Jesus, a good-looker?
MORE GLEE, VICAR? My heart goes out to Rev Dr Matt Davis, the new vicar just over the moss at St Luke’s Formby.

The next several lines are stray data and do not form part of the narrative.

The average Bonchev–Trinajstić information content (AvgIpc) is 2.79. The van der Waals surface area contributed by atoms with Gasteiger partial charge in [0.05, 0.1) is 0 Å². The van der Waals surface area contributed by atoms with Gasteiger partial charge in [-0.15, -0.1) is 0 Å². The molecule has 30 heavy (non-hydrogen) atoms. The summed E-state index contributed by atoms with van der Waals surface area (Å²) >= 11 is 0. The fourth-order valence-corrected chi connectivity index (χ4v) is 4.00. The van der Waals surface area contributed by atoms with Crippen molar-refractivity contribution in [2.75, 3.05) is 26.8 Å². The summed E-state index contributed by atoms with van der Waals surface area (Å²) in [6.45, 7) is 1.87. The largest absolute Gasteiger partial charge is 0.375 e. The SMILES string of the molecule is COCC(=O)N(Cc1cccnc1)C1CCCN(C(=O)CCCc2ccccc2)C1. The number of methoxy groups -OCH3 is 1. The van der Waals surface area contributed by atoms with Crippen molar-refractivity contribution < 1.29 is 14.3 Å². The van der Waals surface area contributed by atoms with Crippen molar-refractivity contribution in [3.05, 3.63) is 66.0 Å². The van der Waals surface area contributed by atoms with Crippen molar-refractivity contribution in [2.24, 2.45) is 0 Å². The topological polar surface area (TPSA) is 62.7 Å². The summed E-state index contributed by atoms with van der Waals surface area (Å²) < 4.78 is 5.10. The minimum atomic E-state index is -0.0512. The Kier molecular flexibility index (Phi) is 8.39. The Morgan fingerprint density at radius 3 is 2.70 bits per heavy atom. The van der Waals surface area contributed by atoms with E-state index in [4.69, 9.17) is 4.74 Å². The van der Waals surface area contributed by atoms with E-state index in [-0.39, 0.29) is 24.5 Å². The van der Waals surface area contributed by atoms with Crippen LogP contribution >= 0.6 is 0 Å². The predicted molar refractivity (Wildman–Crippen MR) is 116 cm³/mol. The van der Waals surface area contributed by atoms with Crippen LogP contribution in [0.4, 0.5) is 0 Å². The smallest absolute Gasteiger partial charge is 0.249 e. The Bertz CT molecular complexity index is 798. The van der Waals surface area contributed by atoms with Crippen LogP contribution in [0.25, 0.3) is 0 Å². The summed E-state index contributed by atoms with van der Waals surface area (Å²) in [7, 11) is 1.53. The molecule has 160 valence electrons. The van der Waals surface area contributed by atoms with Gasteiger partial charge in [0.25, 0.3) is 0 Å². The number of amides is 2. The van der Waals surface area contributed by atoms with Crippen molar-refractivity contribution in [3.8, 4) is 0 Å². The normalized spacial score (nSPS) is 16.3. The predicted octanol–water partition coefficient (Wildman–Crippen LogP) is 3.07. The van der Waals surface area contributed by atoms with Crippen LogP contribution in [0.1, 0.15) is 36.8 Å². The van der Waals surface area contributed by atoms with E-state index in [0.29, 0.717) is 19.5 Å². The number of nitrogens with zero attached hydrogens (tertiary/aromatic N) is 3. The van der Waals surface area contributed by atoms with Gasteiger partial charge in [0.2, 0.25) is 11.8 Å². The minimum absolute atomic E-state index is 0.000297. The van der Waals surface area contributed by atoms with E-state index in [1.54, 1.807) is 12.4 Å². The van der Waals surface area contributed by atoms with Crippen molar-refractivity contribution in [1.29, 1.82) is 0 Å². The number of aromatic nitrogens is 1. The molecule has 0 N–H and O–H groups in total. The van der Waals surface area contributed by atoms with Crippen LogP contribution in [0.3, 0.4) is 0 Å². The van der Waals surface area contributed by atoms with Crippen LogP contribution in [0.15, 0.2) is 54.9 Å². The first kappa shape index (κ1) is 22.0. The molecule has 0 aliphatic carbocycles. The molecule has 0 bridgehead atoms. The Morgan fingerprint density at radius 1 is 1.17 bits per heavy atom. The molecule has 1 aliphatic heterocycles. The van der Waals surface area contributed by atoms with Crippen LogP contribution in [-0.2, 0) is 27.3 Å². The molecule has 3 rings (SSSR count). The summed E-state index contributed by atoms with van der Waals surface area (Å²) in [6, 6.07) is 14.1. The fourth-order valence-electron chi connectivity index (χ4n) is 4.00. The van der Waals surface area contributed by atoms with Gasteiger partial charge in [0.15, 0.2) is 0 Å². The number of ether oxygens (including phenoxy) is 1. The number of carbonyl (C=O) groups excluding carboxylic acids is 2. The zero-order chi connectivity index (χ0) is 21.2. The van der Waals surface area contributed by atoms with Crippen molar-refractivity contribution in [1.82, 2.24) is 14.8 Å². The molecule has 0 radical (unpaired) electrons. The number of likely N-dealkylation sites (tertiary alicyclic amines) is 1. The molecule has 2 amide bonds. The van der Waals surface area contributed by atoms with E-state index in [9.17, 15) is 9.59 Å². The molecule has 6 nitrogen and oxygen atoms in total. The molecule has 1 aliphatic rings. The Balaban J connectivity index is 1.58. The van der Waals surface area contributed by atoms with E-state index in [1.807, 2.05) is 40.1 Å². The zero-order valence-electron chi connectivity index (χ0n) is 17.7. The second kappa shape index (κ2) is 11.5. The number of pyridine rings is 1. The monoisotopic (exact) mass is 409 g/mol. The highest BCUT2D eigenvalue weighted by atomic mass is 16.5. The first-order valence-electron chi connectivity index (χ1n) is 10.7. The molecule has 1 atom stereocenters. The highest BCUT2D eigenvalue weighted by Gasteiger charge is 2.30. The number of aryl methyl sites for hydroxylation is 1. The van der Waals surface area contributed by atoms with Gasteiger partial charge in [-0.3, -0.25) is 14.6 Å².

Those of you who have already read this morning’s Sun will know what I am talking about. The sub-headline says everything you need to know: Church appoints handsome new vicar sparking delight among locals who compare him to hot priest in Fleabag. It seems that a photo of this prospective incumbent in a community Facebook group drew hundreds of compliments and memes — many referring to his looks. The writer of this eye-catching story has a limited grasp on the mechanics of church growth. She quotes two prospective church members. Alison Doran tweets “I have lots of syns (sic) that I suddenly need to confess.” While Kate Fielding adds: “I think the congregation is going to increase quite significantly.” However, the final line of her piece spoils the party. “However, admirers may be disappointed to know he is married with two sons.” All this is inspired by the character created by Phoebe Waller-Bridge in the second series of her award-winning comedy. And of course what gives this “hot priest” his particular dynamic is that fact that he is Roman Catholic and so celibate – and ‘out-of-bounds.’ An Anglican priest, however handsome, simply wouldn’t work. But it is a fact that we set a high premium on so-called good looks. “Being handsome wasn't much of a burden, reflected photographer David Bailey. “It worked for me.” A whole industry is based on our need to look good. The beauty industry in the UK contributed a total of £28.4 billion in 2018 to our nation's economy, for the most part money wistfully spent. However, if you are not up there in the beauty stakes, take heart. The apostle Paul had problems in that department too. A second century document may well be using first century sources when it reports that he was “bald headed, bowlegged, strongly built, a man small in size, with meeting eyebrows, with a rather large nose, full of grace, for at times he looked like a man and at times he had the face of an angel." Certainly the Christians at Corinth didn’t rate Paul’s looks very highly, that he lacked presence. As the apostle writes of their response to him “His letters are weighty and forceful, but in person he is unimpressive and his speaking amounts to nothing.” (2 Corinthians 10:10). It seems that Paul was in danger of being out-performed by so-called ‘super apostles’. “They’re a sorry bunch—pseudo-apostles, lying preachers, crooked workers—posing as Christ’s agents but sham to the core. And no wonder! Satan does it all the time, dressing up as a beautiful angel of light. So it shouldn’t surprise us when his servants masquerade as servants of God. But they’re not getting by with anything. They’ll pay for it in the end.” (2 Corinthians 10:13-15 The Message). In other words, don’t be taken in by good looks! Take the first King of Israel, Saul, for one, described as “handsome a young man as could be found anywhere in Israel, and he was a head taller than anyone else.” (1 Samuel 9:10) He failed, not least because he let his looks and abilities go to his head. Of course, we do not know how Jesus looked – and if we did, I think we would be shocked. I despair when I google Jesus and go to images. Handsome, even beautiful north European with pale skin, clear blue eyes and long flowing locks with a carefully trimmed beard. Usually about 5’ 10”with a well-proportioned physique. I’m old enough to remember in 1967 the shock of Pasolini’s film, The Gospel According to St. Matthew, in which Jesus was played by Spaniard Enrique Irazoqui, described by one reviewer as “thin, stoop-shouldered, heavy-browed, anything but the muscular Christ of Michelangelo." Moreover, Irazoqui’s Jesus was unshaven with a stubble and short hair. Here he was probably right as later in the New Testament the apostle Paul attacks the practice of men having long hair. “Does not the very nature of things teach you that if a man has long hair, it is a disgrace to him.” (1 Corinthians 11:14). So what did Jesus look like? Our best guide comes from a prophecy five centuries earlier describing the suffering servant of the Lord: “He had no beauty or majesty to attract us to him, nothing in his appearance that we should desire him.” (Isaiah 53:2) Jesus did not pull in the crowds with his good looks, probably the very opposite. There would have been nothing in his appearance to attract us to him. For that is how God works, subverting our values and challenging our outlook. As baldy, bowlegged Paul urges us: “We don’t evaluate people by what they have or how they look. We looked at the Messiah that way once and got it all wrong, as you know. We certainly don’t look at him that way anymore. Now we look inside, and what we see is that anyone united with the Messiah gets a fresh start, is created new. The old life is gone; a new life burgeons! Look at it!"